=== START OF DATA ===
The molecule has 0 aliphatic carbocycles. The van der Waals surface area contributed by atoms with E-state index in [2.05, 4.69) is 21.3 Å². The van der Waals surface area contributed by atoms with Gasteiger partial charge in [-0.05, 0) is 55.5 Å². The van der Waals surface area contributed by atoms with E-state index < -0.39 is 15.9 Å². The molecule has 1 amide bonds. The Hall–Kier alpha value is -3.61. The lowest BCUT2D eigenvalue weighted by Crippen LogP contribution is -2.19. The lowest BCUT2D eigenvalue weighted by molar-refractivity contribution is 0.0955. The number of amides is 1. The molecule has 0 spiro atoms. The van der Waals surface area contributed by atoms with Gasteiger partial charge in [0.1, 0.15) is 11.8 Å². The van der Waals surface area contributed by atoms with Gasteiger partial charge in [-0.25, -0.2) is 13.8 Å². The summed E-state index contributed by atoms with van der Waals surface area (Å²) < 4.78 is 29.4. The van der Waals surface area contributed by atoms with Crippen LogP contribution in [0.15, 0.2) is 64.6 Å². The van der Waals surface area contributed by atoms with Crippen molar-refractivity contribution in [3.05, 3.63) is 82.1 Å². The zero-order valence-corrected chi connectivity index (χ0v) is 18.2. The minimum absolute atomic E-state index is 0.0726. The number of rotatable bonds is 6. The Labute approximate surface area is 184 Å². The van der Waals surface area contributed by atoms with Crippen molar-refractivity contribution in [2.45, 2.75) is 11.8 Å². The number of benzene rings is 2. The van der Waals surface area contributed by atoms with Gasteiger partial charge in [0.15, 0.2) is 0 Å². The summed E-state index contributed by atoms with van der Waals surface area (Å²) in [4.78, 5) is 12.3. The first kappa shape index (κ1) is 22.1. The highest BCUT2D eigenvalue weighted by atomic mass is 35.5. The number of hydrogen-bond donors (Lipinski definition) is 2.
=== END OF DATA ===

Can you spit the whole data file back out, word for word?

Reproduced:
The molecule has 0 aliphatic carbocycles. The van der Waals surface area contributed by atoms with E-state index in [2.05, 4.69) is 21.3 Å². The van der Waals surface area contributed by atoms with Gasteiger partial charge in [-0.05, 0) is 55.5 Å². The van der Waals surface area contributed by atoms with E-state index < -0.39 is 15.9 Å². The molecule has 1 amide bonds. The Hall–Kier alpha value is -3.61. The lowest BCUT2D eigenvalue weighted by Crippen LogP contribution is -2.19. The lowest BCUT2D eigenvalue weighted by molar-refractivity contribution is 0.0955. The number of amides is 1. The molecule has 0 spiro atoms. The van der Waals surface area contributed by atoms with Gasteiger partial charge in [0.1, 0.15) is 11.8 Å². The van der Waals surface area contributed by atoms with Gasteiger partial charge in [-0.25, -0.2) is 13.8 Å². The summed E-state index contributed by atoms with van der Waals surface area (Å²) < 4.78 is 29.4. The van der Waals surface area contributed by atoms with Crippen LogP contribution in [0.15, 0.2) is 64.6 Å². The van der Waals surface area contributed by atoms with Crippen molar-refractivity contribution in [3.05, 3.63) is 82.1 Å². The zero-order valence-corrected chi connectivity index (χ0v) is 18.2. The minimum absolute atomic E-state index is 0.0726. The number of rotatable bonds is 6. The Labute approximate surface area is 184 Å². The van der Waals surface area contributed by atoms with Crippen molar-refractivity contribution in [2.45, 2.75) is 11.8 Å². The number of benzene rings is 2. The van der Waals surface area contributed by atoms with Gasteiger partial charge in [0.15, 0.2) is 0 Å². The summed E-state index contributed by atoms with van der Waals surface area (Å²) in [4.78, 5) is 12.3. The first kappa shape index (κ1) is 22.1. The highest BCUT2D eigenvalue weighted by atomic mass is 35.5. The number of hydrogen-bond donors (Lipinski definition) is 2.